DFW real estate investors’ home sales could be limited

DALLAS — The City of Dallas may be in talks to implement some restrictions on real estate investors in the DFW area after many residents complained of alleged “exploitation” of home sales.

Recently, Dallas has received accolades for its growing real estate market, joining Los Angeles, Chicago and New York. But is it really such a good thing?

According to a Fox Report 4, “Median home prices in North Texas jumped 22% year-over-year in March.”

Homebuyers are finding it harder to afford rising prices, with some even being forced out of the market by investors, and high mortgage rates are not helping. Of course, this generates more income in the city, but if the cost of living skyrockets, who will be left to pay for the stay?

That’s why the city of Dallas is considering limiting the number of properties real estate investors can buy, according to reports from multiple news outlets.

In a Reddit thread, many users reported similar sentiments regarding exorbitant home prices, and middle-class workers seem to be the main hit by the perceived greed. Some even say that investors have bought houses in Arlington and turned them into Airbnb rentals.

At a recent Dallas City Council meeting, Councilwoman Jaynie Schultz asked, “Are we working on a broader policy regarding the scourge of investment buyers? It’s across the country, where individuals aren’t buying homes anymore, but REITs are.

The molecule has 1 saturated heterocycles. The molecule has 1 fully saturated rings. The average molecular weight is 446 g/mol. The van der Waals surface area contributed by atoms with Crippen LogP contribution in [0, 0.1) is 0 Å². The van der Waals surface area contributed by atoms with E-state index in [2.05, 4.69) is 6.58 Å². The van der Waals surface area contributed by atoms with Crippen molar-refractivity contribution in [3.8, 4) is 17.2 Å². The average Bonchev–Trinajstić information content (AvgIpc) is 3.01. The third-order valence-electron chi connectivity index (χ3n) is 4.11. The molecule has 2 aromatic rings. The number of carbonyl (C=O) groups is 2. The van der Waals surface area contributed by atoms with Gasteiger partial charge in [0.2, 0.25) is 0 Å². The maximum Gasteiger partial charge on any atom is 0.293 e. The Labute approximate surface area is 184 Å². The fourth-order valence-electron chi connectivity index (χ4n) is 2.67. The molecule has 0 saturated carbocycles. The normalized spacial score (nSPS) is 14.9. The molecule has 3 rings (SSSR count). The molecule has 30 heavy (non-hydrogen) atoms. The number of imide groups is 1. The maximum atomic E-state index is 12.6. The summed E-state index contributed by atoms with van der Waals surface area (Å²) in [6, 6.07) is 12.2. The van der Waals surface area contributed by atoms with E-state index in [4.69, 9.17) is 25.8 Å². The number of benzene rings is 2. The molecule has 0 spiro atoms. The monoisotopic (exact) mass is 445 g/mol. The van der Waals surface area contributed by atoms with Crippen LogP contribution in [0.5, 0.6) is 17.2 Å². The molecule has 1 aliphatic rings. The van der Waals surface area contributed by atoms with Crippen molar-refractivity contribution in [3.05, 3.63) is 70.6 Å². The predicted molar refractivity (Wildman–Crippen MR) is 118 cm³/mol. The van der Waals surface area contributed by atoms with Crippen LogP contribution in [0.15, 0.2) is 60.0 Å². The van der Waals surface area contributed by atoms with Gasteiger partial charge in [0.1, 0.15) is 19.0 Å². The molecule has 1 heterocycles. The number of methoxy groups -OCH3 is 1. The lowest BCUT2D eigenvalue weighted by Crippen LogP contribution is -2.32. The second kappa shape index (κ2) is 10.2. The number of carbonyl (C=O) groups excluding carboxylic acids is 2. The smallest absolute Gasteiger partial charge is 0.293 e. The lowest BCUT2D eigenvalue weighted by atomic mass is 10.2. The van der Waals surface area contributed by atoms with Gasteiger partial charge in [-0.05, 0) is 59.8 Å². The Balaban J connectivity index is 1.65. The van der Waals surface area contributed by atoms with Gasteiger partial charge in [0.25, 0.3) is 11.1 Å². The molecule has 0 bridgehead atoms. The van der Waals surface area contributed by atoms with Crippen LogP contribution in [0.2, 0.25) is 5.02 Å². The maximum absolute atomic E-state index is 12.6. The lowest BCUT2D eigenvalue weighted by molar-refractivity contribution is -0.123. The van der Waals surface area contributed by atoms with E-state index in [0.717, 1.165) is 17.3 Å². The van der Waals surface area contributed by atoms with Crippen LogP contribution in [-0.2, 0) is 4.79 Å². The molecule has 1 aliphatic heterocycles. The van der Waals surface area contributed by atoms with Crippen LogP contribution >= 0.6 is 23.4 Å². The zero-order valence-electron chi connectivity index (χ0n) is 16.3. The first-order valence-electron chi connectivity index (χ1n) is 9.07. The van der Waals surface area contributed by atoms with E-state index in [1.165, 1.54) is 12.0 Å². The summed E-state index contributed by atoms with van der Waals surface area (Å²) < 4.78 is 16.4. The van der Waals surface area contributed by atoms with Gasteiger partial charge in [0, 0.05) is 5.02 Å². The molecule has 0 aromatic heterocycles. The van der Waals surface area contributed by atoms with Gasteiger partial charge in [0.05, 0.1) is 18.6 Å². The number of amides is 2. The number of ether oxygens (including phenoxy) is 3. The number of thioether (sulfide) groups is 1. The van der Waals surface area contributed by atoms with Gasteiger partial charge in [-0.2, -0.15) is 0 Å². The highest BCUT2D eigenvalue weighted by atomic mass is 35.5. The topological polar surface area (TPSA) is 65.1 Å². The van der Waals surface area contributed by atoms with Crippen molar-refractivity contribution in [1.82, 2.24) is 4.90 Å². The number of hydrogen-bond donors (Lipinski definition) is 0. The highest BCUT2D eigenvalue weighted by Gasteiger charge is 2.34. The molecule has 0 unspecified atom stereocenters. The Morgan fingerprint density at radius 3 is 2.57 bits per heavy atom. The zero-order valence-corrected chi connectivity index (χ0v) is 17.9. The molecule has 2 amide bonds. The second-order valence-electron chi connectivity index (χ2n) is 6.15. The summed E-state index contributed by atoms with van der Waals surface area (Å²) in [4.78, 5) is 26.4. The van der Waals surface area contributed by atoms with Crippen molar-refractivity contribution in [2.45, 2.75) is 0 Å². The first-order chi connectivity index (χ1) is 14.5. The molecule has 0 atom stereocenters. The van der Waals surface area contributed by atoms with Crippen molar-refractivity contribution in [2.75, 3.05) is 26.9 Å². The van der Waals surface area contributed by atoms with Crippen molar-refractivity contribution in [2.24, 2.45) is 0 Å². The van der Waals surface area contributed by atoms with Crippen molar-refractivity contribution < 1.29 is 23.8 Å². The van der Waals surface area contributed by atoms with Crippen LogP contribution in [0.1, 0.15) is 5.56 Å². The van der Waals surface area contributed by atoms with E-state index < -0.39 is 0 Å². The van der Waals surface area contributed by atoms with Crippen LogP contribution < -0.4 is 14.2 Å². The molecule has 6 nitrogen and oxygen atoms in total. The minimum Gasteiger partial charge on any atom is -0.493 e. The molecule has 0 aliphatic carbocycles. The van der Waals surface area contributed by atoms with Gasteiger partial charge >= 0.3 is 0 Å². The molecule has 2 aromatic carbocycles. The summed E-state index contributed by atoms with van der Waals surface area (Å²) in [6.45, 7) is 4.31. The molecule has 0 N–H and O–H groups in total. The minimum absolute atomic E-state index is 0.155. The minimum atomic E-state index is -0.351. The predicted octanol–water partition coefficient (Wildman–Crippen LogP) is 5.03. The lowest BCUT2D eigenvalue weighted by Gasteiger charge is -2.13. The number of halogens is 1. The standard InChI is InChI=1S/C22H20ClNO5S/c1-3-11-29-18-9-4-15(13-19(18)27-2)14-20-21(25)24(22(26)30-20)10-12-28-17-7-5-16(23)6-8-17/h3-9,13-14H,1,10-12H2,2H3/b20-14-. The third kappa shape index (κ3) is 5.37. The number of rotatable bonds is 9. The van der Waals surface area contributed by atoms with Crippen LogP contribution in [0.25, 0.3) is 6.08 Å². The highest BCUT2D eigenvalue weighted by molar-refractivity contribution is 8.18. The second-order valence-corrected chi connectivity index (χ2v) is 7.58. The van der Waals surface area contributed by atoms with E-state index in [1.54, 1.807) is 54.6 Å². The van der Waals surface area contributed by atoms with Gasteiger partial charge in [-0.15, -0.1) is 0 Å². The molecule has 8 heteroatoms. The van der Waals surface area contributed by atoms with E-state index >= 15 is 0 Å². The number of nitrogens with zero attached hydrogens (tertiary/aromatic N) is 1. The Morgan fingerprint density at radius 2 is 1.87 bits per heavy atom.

Dallas Housing Director David Noguera cited a Canadian policy that has helped address similar housing issues. “Canada limits the number of foreign investors who can enter your market and buy your property,” he said.

Reddit users also commented on Canada’s two-year home sales ban on foreign investors, with one saying, “They should completely cut off foreign investors. In this case, alien means anyone who is not registered in Texas. Global investors as well as Wall Street investors would not be able to sink local economies.

Another expressed skepticism, writing: “…I am skeptical that laws such as this would actually work as intended and would not just prevent small time property owners from buying investment properties, while only acting as a speed bump for the megacorps that are actually causing runaway real estate prices.

With that, Dallas will consider creating its own policy and possibly bringing this issue under state law.

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